When the device is connected to the ST_LINK, after firmware upload, it works perfectly fine. When I remove the ST_Link and then turn OFF and ON my device, it does not work, unless I initiate a hard reset.

Also, the device works fine when I chose the internal oscillators as a clock source (both with ST-Link connected and without it).

The problem only persists, when in the clock configuration, I choose the clock source and the HSE (external 8MHZ crystal oscillator). The Boot0 pin is pulled low using a 10K resistor. What is going on? The reset circuit in my device

  • \$\begingroup\$ Try disconnecting everything but 0.1uF cap from NRST pin. Also, do you have semihosting enabled by any chance? that sometimes creates all kinds of strange behavior. \$\endgroup\$
    – Maple
    Commented Jan 6, 2020 at 8:04
  • \$\begingroup\$ Do you have all Vdd and VddA pins connected to Vdd ? \$\endgroup\$
    – Russell McMahon
    Commented Jan 6, 2020 at 9:34
  • \$\begingroup\$ @RussellMcMahon Yes. All the VDDA and VDD pins share the same 3.3V rail. I tested the crystal with an oscilloscope and it seems fine. The reset IC above seems to be doing fine since it keeps the NRST pin low for around 300ms and releases it once the VDD, VDDA reaches the required threshold as mentioned in the datasheet. \$\endgroup\$
    – adnan
    Commented Jan 7, 2020 at 0:33
  • \$\begingroup\$ It must work then :-) (usually :-) :-( ) \$\endgroup\$
    – Russell McMahon
    Commented Jan 7, 2020 at 0:49

1 Answer 1


The STM32F072C8T7 has inbuilt POR (power on reset) capability. The datasheet notes (page 14):

  • The device has integrated power-on reset (POR) and power-down reset (PDR) circuits. They are always active, and ensure proper operation above a threshold of 2 V. The device remains in reset mode when the monitored supply voltage is below a specified threshold,VPOR/PDR, without the need for an external reset circuit.

But, is this unconditionally the case?
No, unfortunately.

  • The POR monitors only the VDD supply voltage.
    During the startup phase it is required that VDDA should arrive first and be greater than or equal to VDD. The PDR monitors both the VDD and VDDA supply voltages, however the VDDA power supply supervisor can be disabled (by programming a dedicated Option bit) to reduce the power consumption if the application design ensures that VDDA is higher than or equal to VDD.

Page 14 also notes::

VDD = VDDIO1 = 2.0 to 3.6 V: external power supply for I/Os (VDDIO1) and the internal regulator. It is provided externally through VDD pins.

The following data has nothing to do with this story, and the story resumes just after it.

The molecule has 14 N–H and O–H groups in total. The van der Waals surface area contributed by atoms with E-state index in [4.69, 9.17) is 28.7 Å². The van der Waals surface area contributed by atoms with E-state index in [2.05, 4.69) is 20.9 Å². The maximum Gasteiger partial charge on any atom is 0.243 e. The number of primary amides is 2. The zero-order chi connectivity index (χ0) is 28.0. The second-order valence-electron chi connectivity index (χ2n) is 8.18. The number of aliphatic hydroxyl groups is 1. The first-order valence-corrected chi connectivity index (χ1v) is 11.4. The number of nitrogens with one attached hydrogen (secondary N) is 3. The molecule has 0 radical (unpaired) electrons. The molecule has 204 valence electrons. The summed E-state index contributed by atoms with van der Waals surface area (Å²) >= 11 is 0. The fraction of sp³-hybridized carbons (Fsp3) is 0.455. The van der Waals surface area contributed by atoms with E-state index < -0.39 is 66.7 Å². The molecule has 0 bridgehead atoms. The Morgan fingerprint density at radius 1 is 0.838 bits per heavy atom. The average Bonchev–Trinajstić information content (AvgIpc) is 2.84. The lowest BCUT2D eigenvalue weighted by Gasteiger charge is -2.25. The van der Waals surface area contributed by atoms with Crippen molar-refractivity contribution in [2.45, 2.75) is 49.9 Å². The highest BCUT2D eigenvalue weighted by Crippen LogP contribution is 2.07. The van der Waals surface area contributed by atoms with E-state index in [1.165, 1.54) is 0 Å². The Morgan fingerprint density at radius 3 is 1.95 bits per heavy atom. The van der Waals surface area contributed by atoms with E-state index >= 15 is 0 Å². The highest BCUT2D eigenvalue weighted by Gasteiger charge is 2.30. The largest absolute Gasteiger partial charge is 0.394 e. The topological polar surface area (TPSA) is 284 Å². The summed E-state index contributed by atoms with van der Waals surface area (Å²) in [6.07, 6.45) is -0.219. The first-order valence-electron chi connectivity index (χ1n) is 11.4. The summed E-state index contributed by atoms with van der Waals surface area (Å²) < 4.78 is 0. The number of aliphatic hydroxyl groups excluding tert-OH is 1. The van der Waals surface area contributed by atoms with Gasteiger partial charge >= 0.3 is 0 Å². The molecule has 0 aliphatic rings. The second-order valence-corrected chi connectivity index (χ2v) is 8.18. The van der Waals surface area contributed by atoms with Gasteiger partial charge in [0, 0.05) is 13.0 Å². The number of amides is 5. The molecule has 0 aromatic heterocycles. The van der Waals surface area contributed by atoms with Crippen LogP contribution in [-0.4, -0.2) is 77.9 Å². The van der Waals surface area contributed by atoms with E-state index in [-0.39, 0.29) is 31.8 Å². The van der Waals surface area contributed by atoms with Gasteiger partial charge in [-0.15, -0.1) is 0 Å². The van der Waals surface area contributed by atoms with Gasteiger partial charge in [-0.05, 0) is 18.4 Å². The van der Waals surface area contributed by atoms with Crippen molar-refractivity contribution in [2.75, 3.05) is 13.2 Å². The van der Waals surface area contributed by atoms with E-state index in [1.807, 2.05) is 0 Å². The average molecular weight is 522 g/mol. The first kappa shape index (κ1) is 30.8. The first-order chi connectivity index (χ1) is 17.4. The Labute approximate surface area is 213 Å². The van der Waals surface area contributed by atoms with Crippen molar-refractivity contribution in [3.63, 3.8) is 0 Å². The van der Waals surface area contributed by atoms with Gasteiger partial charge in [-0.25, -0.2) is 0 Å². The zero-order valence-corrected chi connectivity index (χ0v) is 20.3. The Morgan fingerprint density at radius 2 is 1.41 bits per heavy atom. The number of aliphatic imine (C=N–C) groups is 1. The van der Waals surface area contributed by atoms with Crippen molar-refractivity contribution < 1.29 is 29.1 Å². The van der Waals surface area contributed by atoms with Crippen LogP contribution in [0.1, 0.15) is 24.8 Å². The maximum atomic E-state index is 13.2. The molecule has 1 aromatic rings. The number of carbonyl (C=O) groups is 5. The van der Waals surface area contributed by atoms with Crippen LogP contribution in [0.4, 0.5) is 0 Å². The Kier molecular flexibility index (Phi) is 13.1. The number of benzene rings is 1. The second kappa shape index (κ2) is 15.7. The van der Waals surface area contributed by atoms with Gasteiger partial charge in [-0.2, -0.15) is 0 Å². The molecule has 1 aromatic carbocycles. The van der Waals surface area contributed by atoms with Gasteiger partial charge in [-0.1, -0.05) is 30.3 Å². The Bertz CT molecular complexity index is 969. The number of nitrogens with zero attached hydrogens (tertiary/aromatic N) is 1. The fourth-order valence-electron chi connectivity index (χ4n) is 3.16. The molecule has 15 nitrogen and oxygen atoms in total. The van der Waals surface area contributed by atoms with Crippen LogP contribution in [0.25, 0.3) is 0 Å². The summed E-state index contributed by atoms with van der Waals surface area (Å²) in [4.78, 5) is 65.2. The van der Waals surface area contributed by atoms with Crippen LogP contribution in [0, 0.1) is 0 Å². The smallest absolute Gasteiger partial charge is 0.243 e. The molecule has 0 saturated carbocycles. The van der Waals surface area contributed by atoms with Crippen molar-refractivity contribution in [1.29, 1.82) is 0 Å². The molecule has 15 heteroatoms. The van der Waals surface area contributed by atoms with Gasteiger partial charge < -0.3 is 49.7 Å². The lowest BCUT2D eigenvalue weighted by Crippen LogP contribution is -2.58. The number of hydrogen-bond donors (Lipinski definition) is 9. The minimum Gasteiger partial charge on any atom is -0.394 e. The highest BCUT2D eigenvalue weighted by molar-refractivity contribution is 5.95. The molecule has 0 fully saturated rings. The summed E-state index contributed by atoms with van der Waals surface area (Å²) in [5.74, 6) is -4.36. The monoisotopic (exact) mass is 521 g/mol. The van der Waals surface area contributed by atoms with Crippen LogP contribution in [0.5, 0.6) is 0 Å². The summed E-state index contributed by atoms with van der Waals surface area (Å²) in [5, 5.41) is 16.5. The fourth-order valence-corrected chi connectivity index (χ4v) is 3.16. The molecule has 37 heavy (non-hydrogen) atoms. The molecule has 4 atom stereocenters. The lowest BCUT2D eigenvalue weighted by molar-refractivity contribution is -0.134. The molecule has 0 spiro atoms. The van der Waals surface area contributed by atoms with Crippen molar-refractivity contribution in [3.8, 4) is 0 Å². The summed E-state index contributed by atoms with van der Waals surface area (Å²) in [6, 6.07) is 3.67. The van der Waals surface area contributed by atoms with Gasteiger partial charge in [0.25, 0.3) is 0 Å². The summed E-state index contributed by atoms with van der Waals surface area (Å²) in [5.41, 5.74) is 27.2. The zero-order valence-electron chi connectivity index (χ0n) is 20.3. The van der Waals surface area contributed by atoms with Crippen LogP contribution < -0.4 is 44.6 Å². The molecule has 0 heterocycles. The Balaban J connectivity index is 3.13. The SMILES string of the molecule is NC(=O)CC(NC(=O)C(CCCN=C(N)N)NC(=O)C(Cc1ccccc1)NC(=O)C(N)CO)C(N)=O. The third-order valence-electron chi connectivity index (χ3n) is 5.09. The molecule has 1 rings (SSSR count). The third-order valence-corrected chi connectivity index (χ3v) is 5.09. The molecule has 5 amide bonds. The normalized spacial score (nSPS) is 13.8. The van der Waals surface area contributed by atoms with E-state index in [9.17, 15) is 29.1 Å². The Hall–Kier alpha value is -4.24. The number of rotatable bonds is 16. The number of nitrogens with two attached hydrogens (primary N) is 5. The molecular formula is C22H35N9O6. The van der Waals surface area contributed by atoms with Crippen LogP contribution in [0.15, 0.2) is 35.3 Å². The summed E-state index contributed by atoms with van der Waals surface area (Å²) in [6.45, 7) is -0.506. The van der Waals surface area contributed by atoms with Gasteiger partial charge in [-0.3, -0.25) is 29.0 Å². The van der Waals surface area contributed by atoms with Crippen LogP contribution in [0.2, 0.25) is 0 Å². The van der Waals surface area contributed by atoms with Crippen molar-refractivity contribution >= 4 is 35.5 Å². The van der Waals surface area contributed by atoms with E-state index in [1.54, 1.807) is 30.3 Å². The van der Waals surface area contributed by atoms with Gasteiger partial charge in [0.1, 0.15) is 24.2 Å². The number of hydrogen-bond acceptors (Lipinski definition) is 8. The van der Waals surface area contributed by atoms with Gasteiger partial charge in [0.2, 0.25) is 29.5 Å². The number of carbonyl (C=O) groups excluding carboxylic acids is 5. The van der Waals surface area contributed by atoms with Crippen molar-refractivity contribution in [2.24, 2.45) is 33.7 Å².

VDDA = from VDD to 3.6 V: external analog power supply for ADC, DAC, Reset blocks, RCs and PLL (minimum voltage to be applied to VDDA is 2.4 V when the ADC or DAC are used). It is provided externally through VDDA pin. The VDDA voltage level must be always greater or equal to the VDD voltage level and must be established first.

  • \$\begingroup\$ I have used the same 3.3V rail for both VDD and VDDA. I think that could be the problem? Thank you for the insight \$\endgroup\$
    – adnan
    Commented Jan 6, 2020 at 6:44
  • 1
    \$\begingroup\$ From RM0091 reference manual for STM32F0 series: "When a single supply is used, VDDA can be externally connected to VDD, through the external filtering circuit in order to ensure a noise free VDDA reference voltage." In fact, I have never seen an STM that did not allow VDD to VDDA connection (assuming shared ground, of course). The problem is somewhere else. \$\endgroup\$
    – Maple
    Commented Jan 6, 2020 at 7:40
  • \$\begingroup\$ @RussellMcMahon Nothing magic about it and of course I did not cite from memory. Any ST manual can be found by simply typing MCU model and selecting pretty much first link that points to ST site. In this case it was a third link from top: RM0091. Paragraph 5.1.1, page 80. \$\endgroup\$
    – Maple
    Commented Jan 6, 2020 at 9:18
  • \$\begingroup\$ Just to clarify - ST datasheets only list electrical characteristics and pinouts of specific chips. The rest of documentation is in reference manuals common for entire series. \$\endgroup\$
    – Maple
    Commented Jan 6, 2020 at 9:24
  • \$\begingroup\$ I've deleted a comment and part of my answer. I realise I was being excessively didactic in the face of uncertainty. (And perhaps slightly rude in approach :-(). \$\endgroup\$
    – Russell McMahon
    Commented Jan 6, 2020 at 9:38

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